Sexual Health news - Sexually Transmitted Diseases

New HPV vaccine may treat women already infected with the virus

When the HPV vaccines Gardasil and Cervarix were developed and approved by the U.S. Food and Drug Administration to prevent individuals from being infected with the virus, the world had its first method to avert a type of cancer. Now, a new immunization has been created for HPV, but this time, it aims to treat the sexually transmitted disease, which is the biggest cause of cervical cancer, in females who are already infected.

Inovio Pharmaceuticals developed the VGX-3100 vaccine that incites the body's immune system once it is infected with strains 16 and 18 of the virus, which are most closely linked to cervical cancer. In early trials, researchers deemed it successful among women who were actively receiving treatment for the virus, according to the results published in the journal Science Translational Medicine.

The National Institute of Cancer reports that, in 2012, there were more than 12,000 new cases of cervical cancer and approximately 4,200 deaths. This slow-growing cancer often does not exhibit symptoms, but can be diagnosed by annual Pap smears.

Research is currently ongoing
The vaccine injects a selected piece of DNA into a patient's cells. This action causes the body to produce a certain protein that triggers the immune system to attack any cells infected with HPV.

"The goal is to stimulate and amplify the patient's own immune system to fight off the precancer and cancer," said Joseph Kim, the study's author.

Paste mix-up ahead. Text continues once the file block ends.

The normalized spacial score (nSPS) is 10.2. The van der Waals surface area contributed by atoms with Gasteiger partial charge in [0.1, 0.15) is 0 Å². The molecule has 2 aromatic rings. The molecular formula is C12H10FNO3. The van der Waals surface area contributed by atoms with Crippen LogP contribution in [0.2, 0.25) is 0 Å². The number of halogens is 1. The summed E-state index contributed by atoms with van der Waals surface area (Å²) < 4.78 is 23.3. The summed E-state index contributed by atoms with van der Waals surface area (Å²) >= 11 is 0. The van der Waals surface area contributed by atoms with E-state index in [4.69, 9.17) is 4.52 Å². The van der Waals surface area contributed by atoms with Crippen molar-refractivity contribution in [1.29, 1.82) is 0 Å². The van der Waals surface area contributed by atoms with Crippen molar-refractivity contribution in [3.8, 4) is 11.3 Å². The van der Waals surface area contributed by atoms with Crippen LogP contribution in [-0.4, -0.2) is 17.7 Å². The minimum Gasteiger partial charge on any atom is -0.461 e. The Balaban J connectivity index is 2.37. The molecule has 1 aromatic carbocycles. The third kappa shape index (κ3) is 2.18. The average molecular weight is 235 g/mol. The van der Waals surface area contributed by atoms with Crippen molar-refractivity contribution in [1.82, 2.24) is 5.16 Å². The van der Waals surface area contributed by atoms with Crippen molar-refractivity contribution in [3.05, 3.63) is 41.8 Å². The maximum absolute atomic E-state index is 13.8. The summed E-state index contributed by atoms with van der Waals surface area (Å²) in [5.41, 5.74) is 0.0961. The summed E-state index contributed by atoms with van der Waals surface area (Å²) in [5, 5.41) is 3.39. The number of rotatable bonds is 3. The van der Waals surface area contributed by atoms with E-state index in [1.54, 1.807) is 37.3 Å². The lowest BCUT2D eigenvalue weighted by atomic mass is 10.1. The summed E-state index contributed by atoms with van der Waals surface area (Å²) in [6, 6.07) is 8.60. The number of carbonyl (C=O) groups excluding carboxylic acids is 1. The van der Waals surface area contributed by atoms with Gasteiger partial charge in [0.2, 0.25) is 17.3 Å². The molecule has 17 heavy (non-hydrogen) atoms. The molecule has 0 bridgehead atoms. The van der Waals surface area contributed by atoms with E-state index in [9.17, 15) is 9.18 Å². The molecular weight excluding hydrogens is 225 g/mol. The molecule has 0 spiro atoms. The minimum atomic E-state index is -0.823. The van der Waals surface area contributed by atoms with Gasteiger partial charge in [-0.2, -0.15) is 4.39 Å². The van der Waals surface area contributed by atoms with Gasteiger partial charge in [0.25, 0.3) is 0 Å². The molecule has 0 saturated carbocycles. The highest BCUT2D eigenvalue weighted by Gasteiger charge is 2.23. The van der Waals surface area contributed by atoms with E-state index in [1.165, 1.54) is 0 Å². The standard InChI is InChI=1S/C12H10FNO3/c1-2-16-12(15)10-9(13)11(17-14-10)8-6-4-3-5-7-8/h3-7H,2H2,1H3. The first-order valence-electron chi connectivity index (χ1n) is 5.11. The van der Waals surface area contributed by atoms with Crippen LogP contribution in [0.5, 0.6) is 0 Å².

Researchers gave three doses, accompanied by a small electrical pulse, to 18 affected patients in the clinical trial. They observed the desired immune response against the virus and there were few side effects reported. Currently, the team of investigators is working on their second trial, expanding it to 150 participants. If successful, the vaccine could be available sometime within the next four to six years.

The possibility of an immunization for cervical cancer may be a great option for women who didn't receive Gardasil or Cervarix, which is most successful when administered to adolescents and teenagers before they begin engaging in any sexual activity, and are diagnosed with an infection early.

Currently, 10 percent of women around the globe are infected with HPV. Some cases get cleared out of the body on their own, while others can cause adverse health complications, such as cancer and dysplasia.